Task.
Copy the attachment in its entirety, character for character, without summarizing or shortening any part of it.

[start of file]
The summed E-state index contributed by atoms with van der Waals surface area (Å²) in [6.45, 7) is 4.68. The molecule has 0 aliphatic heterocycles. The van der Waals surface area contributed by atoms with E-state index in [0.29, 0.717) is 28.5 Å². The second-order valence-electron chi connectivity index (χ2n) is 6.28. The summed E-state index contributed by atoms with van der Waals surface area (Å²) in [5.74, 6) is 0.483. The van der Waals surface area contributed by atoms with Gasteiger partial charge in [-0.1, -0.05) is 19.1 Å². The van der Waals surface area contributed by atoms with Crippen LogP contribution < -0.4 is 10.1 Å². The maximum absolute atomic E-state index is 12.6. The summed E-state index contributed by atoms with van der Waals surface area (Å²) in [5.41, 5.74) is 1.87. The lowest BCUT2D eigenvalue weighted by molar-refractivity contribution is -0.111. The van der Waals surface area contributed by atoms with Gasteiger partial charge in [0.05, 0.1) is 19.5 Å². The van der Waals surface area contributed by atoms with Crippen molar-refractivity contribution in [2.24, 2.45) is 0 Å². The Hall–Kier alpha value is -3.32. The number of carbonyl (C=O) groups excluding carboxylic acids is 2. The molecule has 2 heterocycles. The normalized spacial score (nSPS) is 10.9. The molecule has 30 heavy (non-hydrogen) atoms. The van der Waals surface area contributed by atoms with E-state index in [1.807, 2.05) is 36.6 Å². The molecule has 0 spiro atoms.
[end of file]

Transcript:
The summed E-state index contributed by atoms with van der Waals surface area (Å²) in [6.45, 7) is 4.68. The molecule has 0 aliphatic heterocycles. The van der Waals surface area contributed by atoms with E-state index in [0.29, 0.717) is 28.5 Å². The second-order valence-electron chi connectivity index (χ2n) is 6.28. The summed E-state index contributed by atoms with van der Waals surface area (Å²) in [5.74, 6) is 0.483. The van der Waals surface area contributed by atoms with Gasteiger partial charge in [-0.1, -0.05) is 19.1 Å². The van der Waals surface area contributed by atoms with Crippen LogP contribution < -0.4 is 10.1 Å². The maximum absolute atomic E-state index is 12.6. The summed E-state index contributed by atoms with van der Waals surface area (Å²) in [5.41, 5.74) is 1.87. The lowest BCUT2D eigenvalue weighted by molar-refractivity contribution is -0.111. The van der Waals surface area contributed by atoms with Gasteiger partial charge in [0.05, 0.1) is 19.5 Å². The van der Waals surface area contributed by atoms with Crippen molar-refractivity contribution in [2.24, 2.45) is 0 Å². The Hall–Kier alpha value is -3.32. The number of carbonyl (C=O) groups excluding carboxylic acids is 2. The molecule has 2 heterocycles. The normalized spacial score (nSPS) is 10.9. The molecule has 30 heavy (non-hydrogen) atoms. The van der Waals surface area contributed by atoms with E-state index in [1.807, 2.05) is 36.6 Å². The molecule has 0 spiro atoms.